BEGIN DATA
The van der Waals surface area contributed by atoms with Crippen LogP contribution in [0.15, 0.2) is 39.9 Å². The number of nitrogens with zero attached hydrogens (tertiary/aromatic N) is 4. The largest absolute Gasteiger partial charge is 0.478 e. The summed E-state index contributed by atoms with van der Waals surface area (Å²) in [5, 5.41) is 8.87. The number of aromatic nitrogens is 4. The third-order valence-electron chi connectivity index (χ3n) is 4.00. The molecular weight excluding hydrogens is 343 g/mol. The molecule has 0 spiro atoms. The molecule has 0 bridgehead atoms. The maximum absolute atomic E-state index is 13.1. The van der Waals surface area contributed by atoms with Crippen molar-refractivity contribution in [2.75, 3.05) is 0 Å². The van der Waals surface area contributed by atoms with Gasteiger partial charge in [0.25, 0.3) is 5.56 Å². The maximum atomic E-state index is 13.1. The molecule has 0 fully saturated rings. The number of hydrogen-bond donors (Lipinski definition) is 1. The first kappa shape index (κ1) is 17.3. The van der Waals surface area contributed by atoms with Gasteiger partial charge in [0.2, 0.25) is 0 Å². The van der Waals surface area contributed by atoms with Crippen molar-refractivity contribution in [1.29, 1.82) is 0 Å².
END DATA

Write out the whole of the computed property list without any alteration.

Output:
The van der Waals surface area contributed by atoms with Crippen LogP contribution in [0.15, 0.2) is 39.9 Å². The number of nitrogens with zero attached hydrogens (tertiary/aromatic N) is 4. The largest absolute Gasteiger partial charge is 0.478 e. The summed E-state index contributed by atoms with van der Waals surface area (Å²) in [5, 5.41) is 8.87. The number of aromatic nitrogens is 4. The third-order valence-electron chi connectivity index (χ3n) is 4.00. The molecular weight excluding hydrogens is 343 g/mol. The molecule has 0 spiro atoms. The molecule has 0 bridgehead atoms. The maximum absolute atomic E-state index is 13.1. The van der Waals surface area contributed by atoms with Crippen molar-refractivity contribution in [2.75, 3.05) is 0 Å². The van der Waals surface area contributed by atoms with Gasteiger partial charge in [0.25, 0.3) is 5.56 Å². The maximum atomic E-state index is 13.1. The molecule has 0 fully saturated rings. The number of hydrogen-bond donors (Lipinski definition) is 1. The first kappa shape index (κ1) is 17.3. The van der Waals surface area contributed by atoms with Gasteiger partial charge in [0.2, 0.25) is 0 Å². The van der Waals surface area contributed by atoms with Crippen molar-refractivity contribution in [1.29, 1.82) is 0 Å².